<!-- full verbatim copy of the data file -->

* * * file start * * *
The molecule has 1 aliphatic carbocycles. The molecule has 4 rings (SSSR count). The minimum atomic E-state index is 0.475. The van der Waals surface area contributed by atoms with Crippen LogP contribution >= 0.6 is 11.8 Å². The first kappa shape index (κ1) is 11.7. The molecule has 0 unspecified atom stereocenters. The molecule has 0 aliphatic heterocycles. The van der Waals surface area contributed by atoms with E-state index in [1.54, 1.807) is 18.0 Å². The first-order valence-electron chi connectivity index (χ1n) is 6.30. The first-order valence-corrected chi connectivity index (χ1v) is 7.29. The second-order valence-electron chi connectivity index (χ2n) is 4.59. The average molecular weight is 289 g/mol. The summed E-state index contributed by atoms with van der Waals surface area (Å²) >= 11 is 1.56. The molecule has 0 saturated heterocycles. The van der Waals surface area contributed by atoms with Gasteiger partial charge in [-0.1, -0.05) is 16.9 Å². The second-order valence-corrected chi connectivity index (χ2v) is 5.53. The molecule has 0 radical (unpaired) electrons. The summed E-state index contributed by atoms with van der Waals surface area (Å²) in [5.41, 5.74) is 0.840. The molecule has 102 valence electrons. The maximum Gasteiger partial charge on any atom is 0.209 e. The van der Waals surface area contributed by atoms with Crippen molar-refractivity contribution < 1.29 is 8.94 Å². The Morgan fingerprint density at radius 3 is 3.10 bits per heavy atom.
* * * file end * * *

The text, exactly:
The molecule has 1 aliphatic carbocycles. The molecule has 4 rings (SSSR count). The minimum atomic E-state index is 0.475. The van der Waals surface area contributed by atoms with Crippen LogP contribution >= 0.6 is 11.8 Å². The first kappa shape index (κ1) is 11.7. The molecule has 0 unspecified atom stereocenters. The molecule has 0 aliphatic heterocycles. The van der Waals surface area contributed by atoms with E-state index in [1.54, 1.807) is 18.0 Å². The first-order valence-electron chi connectivity index (χ1n) is 6.30. The first-order valence-corrected chi connectivity index (χ1v) is 7.29. The second-order valence-electron chi connectivity index (χ2n) is 4.59. The average molecular weight is 289 g/mol. The summed E-state index contributed by atoms with van der Waals surface area (Å²) >= 11 is 1.56. The molecule has 0 saturated heterocycles. The van der Waals surface area contributed by atoms with Gasteiger partial charge in [-0.1, -0.05) is 16.9 Å². The second-order valence-corrected chi connectivity index (χ2v) is 5.53. The molecule has 0 radical (unpaired) electrons. The summed E-state index contributed by atoms with van der Waals surface area (Å²) in [5.41, 5.74) is 0.840. The molecule has 102 valence electrons. The maximum Gasteiger partial charge on any atom is 0.209 e. The van der Waals surface area contributed by atoms with Crippen molar-refractivity contribution < 1.29 is 8.94 Å². The Morgan fingerprint density at radius 3 is 3.10 bits per heavy atom.